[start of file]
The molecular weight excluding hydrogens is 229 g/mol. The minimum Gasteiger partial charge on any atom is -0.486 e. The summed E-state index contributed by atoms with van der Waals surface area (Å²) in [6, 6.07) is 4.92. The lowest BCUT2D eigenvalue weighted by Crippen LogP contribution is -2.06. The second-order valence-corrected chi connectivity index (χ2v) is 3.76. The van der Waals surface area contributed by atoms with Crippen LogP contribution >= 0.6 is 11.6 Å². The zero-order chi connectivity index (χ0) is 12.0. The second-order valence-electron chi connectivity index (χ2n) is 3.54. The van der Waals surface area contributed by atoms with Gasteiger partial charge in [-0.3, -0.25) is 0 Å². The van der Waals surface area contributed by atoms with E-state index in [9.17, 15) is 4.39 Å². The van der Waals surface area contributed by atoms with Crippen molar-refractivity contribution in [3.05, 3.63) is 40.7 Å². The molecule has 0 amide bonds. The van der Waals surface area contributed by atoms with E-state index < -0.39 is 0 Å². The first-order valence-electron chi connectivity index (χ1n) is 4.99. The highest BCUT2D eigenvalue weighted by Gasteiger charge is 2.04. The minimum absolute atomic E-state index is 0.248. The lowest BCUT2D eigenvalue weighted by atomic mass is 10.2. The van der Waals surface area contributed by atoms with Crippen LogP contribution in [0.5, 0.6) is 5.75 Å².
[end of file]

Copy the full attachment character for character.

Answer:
The molecular weight excluding hydrogens is 229 g/mol. The minimum Gasteiger partial charge on any atom is -0.486 e. The summed E-state index contributed by atoms with van der Waals surface area (Å²) in [6, 6.07) is 4.92. The lowest BCUT2D eigenvalue weighted by Crippen LogP contribution is -2.06. The second-order valence-corrected chi connectivity index (χ2v) is 3.76. The van der Waals surface area contributed by atoms with Crippen LogP contribution >= 0.6 is 11.6 Å². The zero-order chi connectivity index (χ0) is 12.0. The second-order valence-electron chi connectivity index (χ2n) is 3.54. The van der Waals surface area contributed by atoms with Gasteiger partial charge in [-0.3, -0.25) is 0 Å². The van der Waals surface area contributed by atoms with E-state index in [9.17, 15) is 4.39 Å². The van der Waals surface area contributed by atoms with Crippen molar-refractivity contribution in [3.05, 3.63) is 40.7 Å². The molecule has 0 amide bonds. The van der Waals surface area contributed by atoms with E-state index < -0.39 is 0 Å². The first-order valence-electron chi connectivity index (χ1n) is 4.99. The highest BCUT2D eigenvalue weighted by Gasteiger charge is 2.04. The minimum absolute atomic E-state index is 0.248. The lowest BCUT2D eigenvalue weighted by atomic mass is 10.2. The van der Waals surface area contributed by atoms with Crippen LogP contribution in [0.5, 0.6) is 5.75 Å².